President David Esterline Chairs Global Forum of Theological Educators
For the last several years, David Esterline has provided leadership as part of a group of theological educators from around the world with a vision for a new kind of conference. Their vision, developed together over time and across nations, came to full fruition in 2016, when the first Global Forum of Theological Educators met in Dorfweil, Germany—with some 86 participants from 37 countries. Their May 2019 meeting in Greece marked the second such gathering, with plans for meeting next in South Korea, followed by a fourth conference on the African continent and every two or three years going forward. As founding co-chair and now sole chair of the GFTE, Dr. Esterline, PTS president and professor of cross-cultural theological education, notes the participants’ “great energy and enthusiasm for continuing” the meetings, which are unique outside North America’s Association of Theological Schools in the United States and Canada.
“As we developed the idea for the GFTE, we knew we wanted to involve theological educators from all six major Christian ecclesial families—Orthodox, Roman Catholic, Historical Protestant, Evangelical, Pentecostal, and Independent (primarily from Africa and China). Our aim was not to establish another academic conference, but instead to provide an opportunity for leaders in Christian theological education to meet and learn from those doing similar work but whose faith tradition is different from their own—to provide a common platform for building trust across traditional boundaries, sharing experiences, and exploring commitments and areas of for potential collaboration.”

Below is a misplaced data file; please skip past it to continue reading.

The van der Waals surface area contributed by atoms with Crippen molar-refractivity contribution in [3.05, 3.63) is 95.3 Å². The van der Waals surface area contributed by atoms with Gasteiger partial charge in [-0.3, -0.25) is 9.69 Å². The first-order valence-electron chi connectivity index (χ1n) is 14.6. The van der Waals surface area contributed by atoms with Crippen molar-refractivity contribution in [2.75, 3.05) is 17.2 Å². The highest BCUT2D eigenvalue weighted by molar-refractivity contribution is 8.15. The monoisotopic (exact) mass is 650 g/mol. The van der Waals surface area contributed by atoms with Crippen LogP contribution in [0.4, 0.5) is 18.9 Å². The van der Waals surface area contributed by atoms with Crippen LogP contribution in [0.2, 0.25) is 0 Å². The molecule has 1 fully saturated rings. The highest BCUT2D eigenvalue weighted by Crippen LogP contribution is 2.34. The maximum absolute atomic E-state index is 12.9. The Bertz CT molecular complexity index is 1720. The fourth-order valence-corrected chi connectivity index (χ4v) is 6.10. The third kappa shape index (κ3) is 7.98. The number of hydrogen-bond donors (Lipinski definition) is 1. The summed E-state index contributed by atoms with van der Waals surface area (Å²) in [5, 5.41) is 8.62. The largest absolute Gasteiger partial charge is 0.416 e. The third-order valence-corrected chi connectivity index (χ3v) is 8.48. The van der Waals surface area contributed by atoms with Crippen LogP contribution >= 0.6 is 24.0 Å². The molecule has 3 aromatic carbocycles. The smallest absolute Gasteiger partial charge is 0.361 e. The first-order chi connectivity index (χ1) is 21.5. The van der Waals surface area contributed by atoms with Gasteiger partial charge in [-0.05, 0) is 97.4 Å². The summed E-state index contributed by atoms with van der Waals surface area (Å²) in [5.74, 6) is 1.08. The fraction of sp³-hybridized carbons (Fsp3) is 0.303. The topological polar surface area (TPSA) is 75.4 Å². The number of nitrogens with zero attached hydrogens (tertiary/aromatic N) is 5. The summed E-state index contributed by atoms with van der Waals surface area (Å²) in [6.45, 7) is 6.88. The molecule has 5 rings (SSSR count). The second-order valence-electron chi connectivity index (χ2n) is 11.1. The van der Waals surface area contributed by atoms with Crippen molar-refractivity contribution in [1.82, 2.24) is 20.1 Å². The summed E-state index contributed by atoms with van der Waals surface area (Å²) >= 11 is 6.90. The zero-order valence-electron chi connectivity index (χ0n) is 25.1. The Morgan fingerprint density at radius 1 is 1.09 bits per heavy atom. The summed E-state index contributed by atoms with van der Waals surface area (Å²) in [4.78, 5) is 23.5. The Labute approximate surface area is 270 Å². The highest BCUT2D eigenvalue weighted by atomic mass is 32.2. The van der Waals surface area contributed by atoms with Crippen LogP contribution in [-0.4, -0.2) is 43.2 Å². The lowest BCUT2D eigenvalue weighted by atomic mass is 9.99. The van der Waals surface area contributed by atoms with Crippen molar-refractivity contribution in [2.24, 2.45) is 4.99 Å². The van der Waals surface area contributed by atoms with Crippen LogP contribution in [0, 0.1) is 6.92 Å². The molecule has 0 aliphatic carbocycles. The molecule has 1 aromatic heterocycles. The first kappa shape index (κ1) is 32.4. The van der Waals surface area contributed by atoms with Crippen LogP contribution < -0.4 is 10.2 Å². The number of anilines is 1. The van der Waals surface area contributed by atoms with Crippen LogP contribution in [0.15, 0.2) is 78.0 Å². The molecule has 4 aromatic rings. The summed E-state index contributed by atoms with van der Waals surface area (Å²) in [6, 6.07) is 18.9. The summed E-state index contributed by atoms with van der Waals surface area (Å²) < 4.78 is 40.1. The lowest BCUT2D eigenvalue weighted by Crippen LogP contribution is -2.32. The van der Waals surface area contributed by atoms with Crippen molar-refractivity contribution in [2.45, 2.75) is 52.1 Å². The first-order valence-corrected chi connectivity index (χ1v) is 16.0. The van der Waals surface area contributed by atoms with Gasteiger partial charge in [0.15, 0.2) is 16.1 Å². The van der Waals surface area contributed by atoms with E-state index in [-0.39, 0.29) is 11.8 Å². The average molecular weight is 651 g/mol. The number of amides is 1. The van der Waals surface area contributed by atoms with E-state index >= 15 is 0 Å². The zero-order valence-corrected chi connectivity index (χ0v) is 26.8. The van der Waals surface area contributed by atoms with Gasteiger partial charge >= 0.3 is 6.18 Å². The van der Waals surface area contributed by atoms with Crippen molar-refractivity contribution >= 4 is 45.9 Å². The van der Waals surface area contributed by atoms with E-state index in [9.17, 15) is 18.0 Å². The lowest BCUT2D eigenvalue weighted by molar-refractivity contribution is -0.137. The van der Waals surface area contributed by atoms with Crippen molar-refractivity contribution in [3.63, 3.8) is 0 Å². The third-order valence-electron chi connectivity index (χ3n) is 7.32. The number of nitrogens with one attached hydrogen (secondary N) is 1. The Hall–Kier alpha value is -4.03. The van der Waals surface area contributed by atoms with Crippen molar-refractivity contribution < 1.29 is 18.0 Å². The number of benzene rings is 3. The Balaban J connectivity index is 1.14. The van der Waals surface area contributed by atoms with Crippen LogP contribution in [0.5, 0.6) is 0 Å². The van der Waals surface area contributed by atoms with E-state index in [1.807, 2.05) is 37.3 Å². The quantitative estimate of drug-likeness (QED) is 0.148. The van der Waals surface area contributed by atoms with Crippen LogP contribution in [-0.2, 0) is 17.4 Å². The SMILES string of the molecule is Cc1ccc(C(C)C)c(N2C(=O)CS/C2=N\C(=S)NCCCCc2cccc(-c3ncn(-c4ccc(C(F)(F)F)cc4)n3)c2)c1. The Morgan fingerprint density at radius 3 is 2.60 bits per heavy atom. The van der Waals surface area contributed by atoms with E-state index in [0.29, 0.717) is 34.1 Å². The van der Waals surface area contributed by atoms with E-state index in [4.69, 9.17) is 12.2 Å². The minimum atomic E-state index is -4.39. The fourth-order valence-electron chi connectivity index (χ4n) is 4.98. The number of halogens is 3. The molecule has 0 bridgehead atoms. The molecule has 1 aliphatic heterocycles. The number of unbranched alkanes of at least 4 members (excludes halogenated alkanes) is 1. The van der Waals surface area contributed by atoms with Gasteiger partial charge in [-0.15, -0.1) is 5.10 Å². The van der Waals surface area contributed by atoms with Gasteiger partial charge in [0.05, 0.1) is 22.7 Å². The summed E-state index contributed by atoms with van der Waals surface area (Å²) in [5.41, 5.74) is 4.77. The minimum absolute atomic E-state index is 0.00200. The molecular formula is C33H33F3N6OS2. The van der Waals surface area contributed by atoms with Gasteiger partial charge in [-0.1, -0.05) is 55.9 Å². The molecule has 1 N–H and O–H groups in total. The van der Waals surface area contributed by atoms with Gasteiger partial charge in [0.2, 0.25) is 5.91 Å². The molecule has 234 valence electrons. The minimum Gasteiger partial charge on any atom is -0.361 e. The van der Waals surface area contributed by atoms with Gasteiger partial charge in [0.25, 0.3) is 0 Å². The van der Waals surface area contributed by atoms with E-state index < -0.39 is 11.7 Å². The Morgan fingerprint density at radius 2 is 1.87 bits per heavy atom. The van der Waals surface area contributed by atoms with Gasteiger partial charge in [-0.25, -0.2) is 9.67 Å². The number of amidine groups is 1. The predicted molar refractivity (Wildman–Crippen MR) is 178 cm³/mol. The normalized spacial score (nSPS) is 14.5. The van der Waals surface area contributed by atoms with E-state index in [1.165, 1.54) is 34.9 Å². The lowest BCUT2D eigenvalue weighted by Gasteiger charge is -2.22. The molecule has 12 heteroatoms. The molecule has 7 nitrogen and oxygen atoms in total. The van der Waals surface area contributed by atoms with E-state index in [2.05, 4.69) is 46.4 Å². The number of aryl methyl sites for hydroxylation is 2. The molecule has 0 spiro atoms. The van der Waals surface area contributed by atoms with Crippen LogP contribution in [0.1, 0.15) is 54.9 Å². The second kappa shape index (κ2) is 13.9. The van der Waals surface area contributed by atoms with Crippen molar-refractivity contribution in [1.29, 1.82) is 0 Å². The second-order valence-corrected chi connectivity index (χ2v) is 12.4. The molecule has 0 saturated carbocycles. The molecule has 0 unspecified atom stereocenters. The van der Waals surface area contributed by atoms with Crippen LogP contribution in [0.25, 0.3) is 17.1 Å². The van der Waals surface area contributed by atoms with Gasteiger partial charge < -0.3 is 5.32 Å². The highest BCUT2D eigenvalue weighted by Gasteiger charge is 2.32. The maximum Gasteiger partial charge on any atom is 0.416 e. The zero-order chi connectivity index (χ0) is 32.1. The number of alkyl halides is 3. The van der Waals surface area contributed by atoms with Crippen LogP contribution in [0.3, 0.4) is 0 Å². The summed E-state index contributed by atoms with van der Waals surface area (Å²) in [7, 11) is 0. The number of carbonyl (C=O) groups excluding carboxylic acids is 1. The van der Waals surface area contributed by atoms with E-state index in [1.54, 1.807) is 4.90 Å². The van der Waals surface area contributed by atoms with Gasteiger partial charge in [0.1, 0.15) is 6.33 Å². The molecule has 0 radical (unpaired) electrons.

He adds, “Participants in the GFTE engage as individuals rather than as formal representatives of particular groups, institutions, or associations,” and the meetings are set up to nurture that posture.
“To ensure balanced representation of each of the Christian ecclesial families at the GFTE’s meetings, participation in them is by invitation only,” Dr. Esterline explains. And to foster both continuity and new energy, about half the participants in the first GFTE gathering were invited participants in the 2019 meetings, while the other half were new to the group. “This approach allows us to involve people who are open to hearing from global colleagues speaking from the perspective of different Christian traditions—who are ready to listen across ecclesial lines,” he notes.
The meetings of the GFTE are formed largely around daily plenary worship, followed by Bible studies led by participants of various traditions, and then follow-up roundtable discussions. “For these discussions, we assign seating to ensure dialogue that reflects the range of ecclesial families,” says Dr. Esterline, “and these roundtable discussions are what the participants indicate they value and enjoy the most, in addition to the Bible studies themselves.”
As to the outcome of the GFTE so far, its success has exceeded Dr. Esterline’s expectations. “By the second day of our recent meetings in Greece, the members of the planning committee (composed of members from each of the six ecclesial families) were already certain we should continue the Forum on an ongoing basis. ‘It’s really a thing,’ as one person put it.” Particularly striking to Dr. Esterline was the conclusion of one participant—a Roman Catholic and full professor in the U.S.—who said of her experience in the GFTE that she feels she’s found a theological home, one with believers from very different traditions. “Her ready recognition of Christian brothers and sisters from other ecclesial traditions encapsulates the foundational commitments of the GFTE, namely, that we are one family in Christ and that we have much both to learn from and contribute to each other’s ministries as Christian theological educators.”